The team can give parents follow-up information and some skills and are available if needed, but as Leanne says, ’at the end of the day, parents are really better at it than us – they know their child and being home is the best medicine!’
Hospital visits can be stressful for all. Managed carefully, they become just another part of the fabric of childhood. For Kelly, the emergency trip to the hospital has faded to a not unpleasant memory, and even a source of pride. Back at school, the traditional honour badge of the arm plaster helped ease the pain.
And the stuffed bear given to her for comfort takes pride of place on her bed!
Checklist – Things to Do
With your child
- Talk honestly about the visit to hospital.
- Listen to your child’s questions – your answers depend on their age and level of understanding.
- Make an “All About Me” board to hang on the hospital bed. Include favourite toys and games, brothers and sisters, pets and friends. It gives the hospital staff things to talk about with your child.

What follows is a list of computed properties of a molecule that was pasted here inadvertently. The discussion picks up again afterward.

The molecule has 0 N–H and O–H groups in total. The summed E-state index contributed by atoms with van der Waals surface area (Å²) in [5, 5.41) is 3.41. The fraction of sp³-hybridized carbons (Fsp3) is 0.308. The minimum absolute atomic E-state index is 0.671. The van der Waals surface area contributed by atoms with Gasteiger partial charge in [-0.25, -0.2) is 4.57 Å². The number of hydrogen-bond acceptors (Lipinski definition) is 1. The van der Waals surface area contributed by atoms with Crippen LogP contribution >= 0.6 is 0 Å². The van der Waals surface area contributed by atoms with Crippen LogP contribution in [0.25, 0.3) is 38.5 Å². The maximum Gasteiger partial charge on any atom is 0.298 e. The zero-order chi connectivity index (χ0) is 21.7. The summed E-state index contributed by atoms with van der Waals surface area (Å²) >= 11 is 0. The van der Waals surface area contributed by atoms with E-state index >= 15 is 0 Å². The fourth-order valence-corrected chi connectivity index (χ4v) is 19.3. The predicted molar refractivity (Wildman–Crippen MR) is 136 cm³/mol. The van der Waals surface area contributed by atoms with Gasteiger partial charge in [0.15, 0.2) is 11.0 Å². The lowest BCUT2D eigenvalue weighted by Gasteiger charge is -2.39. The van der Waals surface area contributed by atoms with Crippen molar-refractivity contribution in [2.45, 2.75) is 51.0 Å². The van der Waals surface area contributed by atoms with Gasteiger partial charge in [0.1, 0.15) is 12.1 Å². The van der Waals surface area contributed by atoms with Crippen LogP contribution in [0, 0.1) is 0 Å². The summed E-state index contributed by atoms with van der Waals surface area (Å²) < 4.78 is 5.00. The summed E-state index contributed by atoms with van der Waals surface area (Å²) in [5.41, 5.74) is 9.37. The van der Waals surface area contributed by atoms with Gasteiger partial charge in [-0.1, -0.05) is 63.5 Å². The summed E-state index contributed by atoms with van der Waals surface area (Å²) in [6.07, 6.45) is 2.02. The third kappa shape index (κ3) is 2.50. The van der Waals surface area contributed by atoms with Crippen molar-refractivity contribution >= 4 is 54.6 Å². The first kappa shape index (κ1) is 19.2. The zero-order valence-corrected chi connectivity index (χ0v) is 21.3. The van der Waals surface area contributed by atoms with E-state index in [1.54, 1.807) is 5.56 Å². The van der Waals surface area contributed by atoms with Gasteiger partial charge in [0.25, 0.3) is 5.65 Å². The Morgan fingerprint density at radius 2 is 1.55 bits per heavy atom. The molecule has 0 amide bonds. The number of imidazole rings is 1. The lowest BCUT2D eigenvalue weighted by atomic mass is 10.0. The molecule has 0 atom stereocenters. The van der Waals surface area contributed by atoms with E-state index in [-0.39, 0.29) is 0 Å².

- Read books about going to hospital.
- Write a story together – ‘Susie Goes To Hospital’
- Play games – Give teddy an injection, bandage dolly’s arm.
- Draw me sick in bed.
- Build a hospital with Lego.
- Pack a bag together with favourite soft toy, book, family photo, pyjamas, toothbrush and so on.
Some questions to ask the hospital
- Can I visit the hospital with my child before admission?
- Is there a special area set-aside for children?
- Do they have play and school programs available?
- Can parents be with children during painful procedures?
- Can parents be present - In the pre-op room? While anesthesia is administered? In the recovery room?
- How long will the operation last?
- How many days stay?
By Jennifer Kernahan
Source – pamphlet produced by the Association for the Welfare of Child Health (AWCH Victoria)
Kids Health website - Bright, user-friendly site set up by the Nemours Foundation in the US – it has categories for kids, teenagers and parents (and also is a terrific site for school projects on the Human Body).
The information provided in this article is intended as a guide only. Always consult your doctor if you or your child is suffering any medical complaint. Any websites referred to by Australian Family contain information moderated by government and medical institutions or organisations.
This article was first published in Australian Family Magazine, May 2001. Updated July 2009.